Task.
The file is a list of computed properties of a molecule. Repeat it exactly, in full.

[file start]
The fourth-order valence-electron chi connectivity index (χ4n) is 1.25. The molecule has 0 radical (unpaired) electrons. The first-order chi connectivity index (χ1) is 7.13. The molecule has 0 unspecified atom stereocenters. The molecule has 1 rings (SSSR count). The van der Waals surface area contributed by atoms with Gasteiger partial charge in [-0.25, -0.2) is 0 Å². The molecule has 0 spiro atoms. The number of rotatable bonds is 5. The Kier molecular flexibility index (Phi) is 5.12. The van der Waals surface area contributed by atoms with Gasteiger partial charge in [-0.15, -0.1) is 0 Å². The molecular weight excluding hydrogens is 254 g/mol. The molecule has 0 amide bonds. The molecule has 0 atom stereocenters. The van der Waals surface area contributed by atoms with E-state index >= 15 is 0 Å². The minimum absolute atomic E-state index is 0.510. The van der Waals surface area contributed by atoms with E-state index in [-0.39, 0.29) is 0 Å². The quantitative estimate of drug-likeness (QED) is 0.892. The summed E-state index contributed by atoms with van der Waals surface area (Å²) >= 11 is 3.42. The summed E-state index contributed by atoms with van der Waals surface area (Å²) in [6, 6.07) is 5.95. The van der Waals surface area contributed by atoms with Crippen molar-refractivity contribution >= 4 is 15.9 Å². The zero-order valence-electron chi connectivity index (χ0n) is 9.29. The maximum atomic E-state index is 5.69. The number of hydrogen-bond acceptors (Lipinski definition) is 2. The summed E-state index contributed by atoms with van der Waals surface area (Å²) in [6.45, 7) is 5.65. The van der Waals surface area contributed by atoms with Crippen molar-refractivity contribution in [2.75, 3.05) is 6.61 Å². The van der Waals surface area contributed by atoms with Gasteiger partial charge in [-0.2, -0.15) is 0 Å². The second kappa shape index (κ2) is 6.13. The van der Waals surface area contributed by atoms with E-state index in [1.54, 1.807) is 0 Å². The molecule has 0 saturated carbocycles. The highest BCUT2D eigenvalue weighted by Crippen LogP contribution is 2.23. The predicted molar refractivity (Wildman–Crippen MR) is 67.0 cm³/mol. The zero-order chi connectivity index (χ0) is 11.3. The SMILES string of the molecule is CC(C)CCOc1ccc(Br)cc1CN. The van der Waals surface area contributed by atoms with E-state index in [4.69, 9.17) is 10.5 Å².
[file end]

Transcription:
The fourth-order valence-electron chi connectivity index (χ4n) is 1.25. The molecule has 0 radical (unpaired) electrons. The first-order chi connectivity index (χ1) is 7.13. The molecule has 0 unspecified atom stereocenters. The molecule has 1 rings (SSSR count). The van der Waals surface area contributed by atoms with Gasteiger partial charge in [-0.25, -0.2) is 0 Å². The molecule has 0 spiro atoms. The number of rotatable bonds is 5. The Kier molecular flexibility index (Phi) is 5.12. The van der Waals surface area contributed by atoms with Gasteiger partial charge in [-0.15, -0.1) is 0 Å². The molecular weight excluding hydrogens is 254 g/mol. The molecule has 0 amide bonds. The molecule has 0 atom stereocenters. The van der Waals surface area contributed by atoms with E-state index >= 15 is 0 Å². The minimum absolute atomic E-state index is 0.510. The van der Waals surface area contributed by atoms with E-state index in [-0.39, 0.29) is 0 Å². The quantitative estimate of drug-likeness (QED) is 0.892. The summed E-state index contributed by atoms with van der Waals surface area (Å²) >= 11 is 3.42. The summed E-state index contributed by atoms with van der Waals surface area (Å²) in [6, 6.07) is 5.95. The van der Waals surface area contributed by atoms with Crippen molar-refractivity contribution >= 4 is 15.9 Å². The zero-order valence-electron chi connectivity index (χ0n) is 9.29. The maximum atomic E-state index is 5.69. The number of hydrogen-bond acceptors (Lipinski definition) is 2. The summed E-state index contributed by atoms with van der Waals surface area (Å²) in [6.45, 7) is 5.65. The van der Waals surface area contributed by atoms with Crippen molar-refractivity contribution in [2.75, 3.05) is 6.61 Å². The van der Waals surface area contributed by atoms with Gasteiger partial charge in [-0.2, -0.15) is 0 Å². The second kappa shape index (κ2) is 6.13. The van der Waals surface area contributed by atoms with E-state index in [1.54, 1.807) is 0 Å². The molecule has 0 saturated carbocycles. The highest BCUT2D eigenvalue weighted by Crippen LogP contribution is 2.23. The predicted molar refractivity (Wildman–Crippen MR) is 67.0 cm³/mol. The zero-order chi connectivity index (χ0) is 11.3. The SMILES string of the molecule is CC(C)CCOc1ccc(Br)cc1CN. The van der Waals surface area contributed by atoms with E-state index in [4.69, 9.17) is 10.5 Å².